Hasty Exit Leaves Unfullfilled Promises
As reports of soldiers and civilians dying in Iraq-under-reconstruction continue, the U.S. government is right to expedite the clean-up process, to build new what we have torn-down and accordingly withdraw our interfering presence.
Regardless of whether the United States was justified to engage the former Iraqi regime; we must now focus our attention and concentrate our efforts on fostering a stable, peaceful and self-reliant nation from the foundation we have shaken and now are entrusted with the responsibility to repair.
We must fulfill our promises and exit/leave Iraq a better place than when we disturbed it.
The people of Iraq are deserving of what America now owes them. That is why the recent announcement of the United States’ planned withdrawal from Iraq by June without first drawing up a constitution is troubling news.
If the new plan involves leaving Iraq under the sovereignty of an appointed/commissioned interim government, we are making the mistake of stepping back away from the responsibility of seeing the entire process through, that if anything goes wrong, we will have separated ourselves from the liability.
What a distorted lesson to have learned from our mistake in Iran during the 80s, when American-installed Shah Reza Pahlavi became a dictator who was overthrown by the fundamentalist revolt under the leadership of Ayatollah Khomeni who preached anti-American sentiment to his followers.
We are ready to make the same mistake again.
By June 2004, when the responsibility of fulfilling our commitments has been passed on to somebody else, maybe President George W. Bush can then focus on his reelection campaign. He can try to distance himself from the continuing discord in Iraq in hopes of preserving his seat in office.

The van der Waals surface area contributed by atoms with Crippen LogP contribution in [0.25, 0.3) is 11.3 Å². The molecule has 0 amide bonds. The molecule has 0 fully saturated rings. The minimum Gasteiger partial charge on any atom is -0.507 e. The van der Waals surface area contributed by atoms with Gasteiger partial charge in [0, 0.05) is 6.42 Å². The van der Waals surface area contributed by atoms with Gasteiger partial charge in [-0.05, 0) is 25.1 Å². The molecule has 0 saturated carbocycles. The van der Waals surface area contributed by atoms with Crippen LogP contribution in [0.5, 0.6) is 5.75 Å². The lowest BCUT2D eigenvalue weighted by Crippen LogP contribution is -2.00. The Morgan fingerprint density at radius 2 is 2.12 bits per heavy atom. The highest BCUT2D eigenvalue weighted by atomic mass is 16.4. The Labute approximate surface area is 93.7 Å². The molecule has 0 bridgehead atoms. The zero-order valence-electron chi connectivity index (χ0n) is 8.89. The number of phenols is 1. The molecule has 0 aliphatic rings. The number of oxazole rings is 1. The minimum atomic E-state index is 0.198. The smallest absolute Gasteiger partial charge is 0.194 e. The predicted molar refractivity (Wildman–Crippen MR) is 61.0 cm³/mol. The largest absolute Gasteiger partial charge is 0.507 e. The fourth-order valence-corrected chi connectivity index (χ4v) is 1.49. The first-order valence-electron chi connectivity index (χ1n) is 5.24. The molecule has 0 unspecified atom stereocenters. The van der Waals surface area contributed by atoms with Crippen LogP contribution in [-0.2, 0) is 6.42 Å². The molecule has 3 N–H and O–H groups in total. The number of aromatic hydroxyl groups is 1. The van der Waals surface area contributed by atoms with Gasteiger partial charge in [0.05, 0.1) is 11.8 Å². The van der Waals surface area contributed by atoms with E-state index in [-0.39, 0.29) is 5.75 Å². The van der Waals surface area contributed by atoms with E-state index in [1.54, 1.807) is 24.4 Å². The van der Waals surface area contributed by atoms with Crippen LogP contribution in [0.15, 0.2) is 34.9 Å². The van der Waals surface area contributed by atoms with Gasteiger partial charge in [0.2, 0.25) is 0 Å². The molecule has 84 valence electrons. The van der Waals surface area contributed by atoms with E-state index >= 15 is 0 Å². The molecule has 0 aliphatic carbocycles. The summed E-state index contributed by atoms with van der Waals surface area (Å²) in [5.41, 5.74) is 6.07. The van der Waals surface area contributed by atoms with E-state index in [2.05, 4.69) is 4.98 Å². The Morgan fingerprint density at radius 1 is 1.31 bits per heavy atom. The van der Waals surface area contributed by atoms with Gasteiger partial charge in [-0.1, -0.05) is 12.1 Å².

As projected reconstruction timetables are extending farther into more distant futures, President Bush may be wishing to escape the consequent chaos that has been playing out each day since the declared end of major combat operations.
To attempt to establish a government in Iraq without, first, drafting a constitution outlining the framework of the new government is a backward methodology.
How can a government function or carryout its role properly without a game plan?
The premise of a swift exit from Iraq is a righteous and idealistic goal, that as an idea alone is logical and worth at least a pat on the back.
However, the new proposal set in motion to reach this goal is not only peculiar in its sequence, but is also an unjustified reversal from the United States’ initial decision to establish a new constitution prior to handing sovereignty of Iraq to a newly and democratically elected Iraqi government.
It would be in the good interests of both the people in Iraq and actually the better interests of the potential success of President Bush’s re-election campaign to return to the former wiser approach to achieving a new independent Iraq of modeling the new government on an established constitution.
The short-term compromise of the U.S. presence in Iraq being extended to execute the process of rebuilding Iraq’s government properly far outweighs the potential years of turmoil, instability and continued U.S. involvement resulting from the new Iraqi government established on a fragile and poorly constructed foundation.
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